Nav: Home

Deadly diseases overlooked for too long, scientists say

June 06, 2014

Decades of neglect have allowed infectious diseases to devastate the lives of thousands of people in the developing world, a study reveals.

Researchers say three diseases in particular - anthrax, brucellosis and bovine tuberculosis - have failed to receive the official recognition and funding needed to combat them effectively.

All three impact greatly on human and animal health in developing nations, posing a major threat to safe and plentiful food supplies.

The disorders - known as zoonotic diseases - are spread between animals and humans. They are common in societies where poverty is widespread, and where people rely on animals for their livelihood.

Researchers at the University of Edinburgh reviewed every meeting of the World Health Organization's decision-making body since its formation in 1948.

Their findings reveal that the diseases have been neglected because they mostly arise in developing countries. Scientists say the diseases have been eliminated or brought under control in more developed countries, as simple and effective controls are available.

Poor healthcare infrastructure in affected countries can often mean that thousands of sufferers are left un-diagnosed. This presents huge challenges to health professionals, policy makers and researchers in their efforts to combat the diseases.

Scientists say the adoption of a multidisciplinary One Health approach - involving experts from a range of disciplines - could improve human and animal health and help to control the diseases.

Findings from the study, funded by the European Commission, are published in the journal PLoS Neglected Tropical Diseases.

Professor Sue Welburn, Director of the University of Edinburgh's Global Health Academy, who led the study, said: "It is extraordinary that in the 21st century we are failing to manage brucellosis and the other neglected zoonotic diseases that impact so severely on rural communities in developing economies when, for many of these diseases, the tools to manage them are well developed."
-end-


University of Edinburgh

Related Brucellosis Articles:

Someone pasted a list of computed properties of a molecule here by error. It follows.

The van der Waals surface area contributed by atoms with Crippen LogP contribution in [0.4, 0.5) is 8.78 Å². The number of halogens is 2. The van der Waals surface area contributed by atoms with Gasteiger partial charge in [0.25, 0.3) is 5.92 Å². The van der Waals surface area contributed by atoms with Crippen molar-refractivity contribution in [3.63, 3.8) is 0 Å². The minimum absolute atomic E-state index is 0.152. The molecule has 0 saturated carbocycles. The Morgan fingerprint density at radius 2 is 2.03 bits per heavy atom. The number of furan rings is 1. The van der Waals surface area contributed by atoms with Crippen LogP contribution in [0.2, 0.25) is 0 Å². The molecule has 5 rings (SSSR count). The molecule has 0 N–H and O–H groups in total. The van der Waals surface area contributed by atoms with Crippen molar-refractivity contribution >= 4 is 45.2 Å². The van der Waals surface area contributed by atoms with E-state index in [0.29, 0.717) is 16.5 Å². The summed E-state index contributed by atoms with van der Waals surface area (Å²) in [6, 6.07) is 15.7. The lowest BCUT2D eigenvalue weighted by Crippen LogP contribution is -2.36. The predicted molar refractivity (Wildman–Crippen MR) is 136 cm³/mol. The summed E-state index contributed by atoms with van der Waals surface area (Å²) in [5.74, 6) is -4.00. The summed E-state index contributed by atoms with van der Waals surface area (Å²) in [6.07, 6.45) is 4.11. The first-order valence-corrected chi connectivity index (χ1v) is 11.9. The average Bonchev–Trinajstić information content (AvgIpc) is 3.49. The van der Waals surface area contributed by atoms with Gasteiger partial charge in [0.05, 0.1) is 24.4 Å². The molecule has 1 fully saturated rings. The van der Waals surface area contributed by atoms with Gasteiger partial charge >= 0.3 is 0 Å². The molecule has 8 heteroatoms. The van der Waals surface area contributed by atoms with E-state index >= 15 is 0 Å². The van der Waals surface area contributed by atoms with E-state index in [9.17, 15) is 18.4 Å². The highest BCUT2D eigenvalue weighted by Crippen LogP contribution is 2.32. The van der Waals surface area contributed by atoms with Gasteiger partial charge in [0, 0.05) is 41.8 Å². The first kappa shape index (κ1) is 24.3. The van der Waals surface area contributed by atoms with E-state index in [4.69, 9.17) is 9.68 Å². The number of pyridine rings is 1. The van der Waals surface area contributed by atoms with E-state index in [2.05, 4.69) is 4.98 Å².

Clemson adds 'vampire elephants,' 'ecological zombies' to human-wildlife conflict debate
New research by Clemson University scientists Shari Rodriguez and Christie Sampson in the open-access journal PLOS Biology, examines the effects non-carnivorous species such as feral hogs and elephants can have on humans and livestock and the potential consequences of excluding these animals from research focused on mitigating wildlife impacts on livestock.
Cellular alterations increase vulnerability of obese and diabetic individuals to infection
A study published in Scientific Reports identifies changes to neutrophils that appear to explain why people suffering from obesity and type 2 diabetes are more likely to contract infectious diseases.
Hidden costs of disease to greater Yellowstone elk
For decades researchers have known that a bacterial disease in elk, bison and cattle in the Greater Yellowstone Ecosystem causes periodic abortions in these animals and chronic illness in humans drinking infected cow's milk.
World's oldest cheese found in Egyptian tomb
Aging usually improves the flavor of cheese, but that's not why some very old cheese discovered in an Egyptian tomb is drawing attention.
First IVF bison calf joins NoCo herd
Eight bison -- four calves and their mothers -- were released in mid-March on public lands in northern Colorado. A 10-month-old calf known as IVF 1 was among the newcomers.
More Brucellosis News and Brucellosis Current Events

Best Science Podcasts 2019

We have hand picked the best science podcasts for 2019. Sit back and enjoy new science podcasts updated daily from your favorite science news services and scientists.
Now Playing: TED Radio Hour

Erasing The Stigma
Many of us either cope with mental illness or know someone who does. But we still have a hard time talking about it. This hour, TED speakers explore ways to push past — and even erase — the stigma. Guests include musician and comedian Jordan Raskopoulos, neuroscientist and psychiatrist Thomas Insel, psychiatrist Dixon Chibanda, anxiety and depression researcher Olivia Remes, and entrepreneur Sangu Delle.
Now Playing: Science for the People

#537 Science Journalism, Hold the Hype
Everyone's seen a piece of science getting over-exaggerated in the media. Most people would be quick to blame journalists and big media for getting in wrong. In many cases, you'd be right. But there's other sources of hype in science journalism. and one of them can be found in the humble, and little-known press release. We're talking with Chris Chambers about doing science about science journalism, and where the hype creeps in. Related links: The association between exaggeration in health related science news and academic press releases: retrospective observational study Claims of causality in health news: a randomised trial This...